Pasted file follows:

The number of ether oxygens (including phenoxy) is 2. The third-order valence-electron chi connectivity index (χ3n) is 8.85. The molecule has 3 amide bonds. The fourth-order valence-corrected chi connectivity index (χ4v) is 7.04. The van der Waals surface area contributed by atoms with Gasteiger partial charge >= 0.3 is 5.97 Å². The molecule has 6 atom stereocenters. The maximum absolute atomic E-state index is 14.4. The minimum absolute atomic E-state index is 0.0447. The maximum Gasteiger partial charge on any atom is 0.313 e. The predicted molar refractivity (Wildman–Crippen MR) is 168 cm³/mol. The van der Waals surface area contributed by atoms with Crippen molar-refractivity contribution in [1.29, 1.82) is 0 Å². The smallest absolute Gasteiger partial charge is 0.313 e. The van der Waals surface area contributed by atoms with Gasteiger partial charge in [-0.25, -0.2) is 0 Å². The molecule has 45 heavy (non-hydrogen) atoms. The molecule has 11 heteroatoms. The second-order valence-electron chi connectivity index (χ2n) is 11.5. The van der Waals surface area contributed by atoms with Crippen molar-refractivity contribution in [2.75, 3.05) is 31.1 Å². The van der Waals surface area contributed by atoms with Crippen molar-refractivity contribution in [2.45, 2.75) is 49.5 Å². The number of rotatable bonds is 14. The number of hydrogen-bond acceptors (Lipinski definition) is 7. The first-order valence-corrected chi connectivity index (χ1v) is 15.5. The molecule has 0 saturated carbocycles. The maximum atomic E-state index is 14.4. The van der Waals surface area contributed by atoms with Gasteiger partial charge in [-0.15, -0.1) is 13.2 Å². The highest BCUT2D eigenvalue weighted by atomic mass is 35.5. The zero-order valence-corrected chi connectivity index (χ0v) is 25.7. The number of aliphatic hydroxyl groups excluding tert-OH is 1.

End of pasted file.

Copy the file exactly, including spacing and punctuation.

The number of ether oxygens (including phenoxy) is 2. The third-order valence-electron chi connectivity index (χ3n) is 8.85. The molecule has 3 amide bonds. The fourth-order valence-corrected chi connectivity index (χ4v) is 7.04. The van der Waals surface area contributed by atoms with Gasteiger partial charge >= 0.3 is 5.97 Å². The molecule has 6 atom stereocenters. The maximum absolute atomic E-state index is 14.4. The minimum absolute atomic E-state index is 0.0447. The maximum Gasteiger partial charge on any atom is 0.313 e. The predicted molar refractivity (Wildman–Crippen MR) is 168 cm³/mol. The van der Waals surface area contributed by atoms with Crippen molar-refractivity contribution in [1.29, 1.82) is 0 Å². The smallest absolute Gasteiger partial charge is 0.313 e. The van der Waals surface area contributed by atoms with Gasteiger partial charge in [-0.25, -0.2) is 0 Å². The molecule has 45 heavy (non-hydrogen) atoms. The molecule has 11 heteroatoms. The second-order valence-electron chi connectivity index (χ2n) is 11.5. The van der Waals surface area contributed by atoms with Crippen molar-refractivity contribution in [2.75, 3.05) is 31.1 Å². The van der Waals surface area contributed by atoms with Crippen molar-refractivity contribution in [2.45, 2.75) is 49.5 Å². The number of rotatable bonds is 14. The number of hydrogen-bond acceptors (Lipinski definition) is 7. The first-order valence-corrected chi connectivity index (χ1v) is 15.5. The molecule has 0 saturated carbocycles. The maximum atomic E-state index is 14.4. The van der Waals surface area contributed by atoms with Gasteiger partial charge in [-0.15, -0.1) is 13.2 Å². The highest BCUT2D eigenvalue weighted by atomic mass is 35.5. The zero-order valence-corrected chi connectivity index (χ0v) is 25.7. The number of aliphatic hydroxyl groups excluding tert-OH is 1.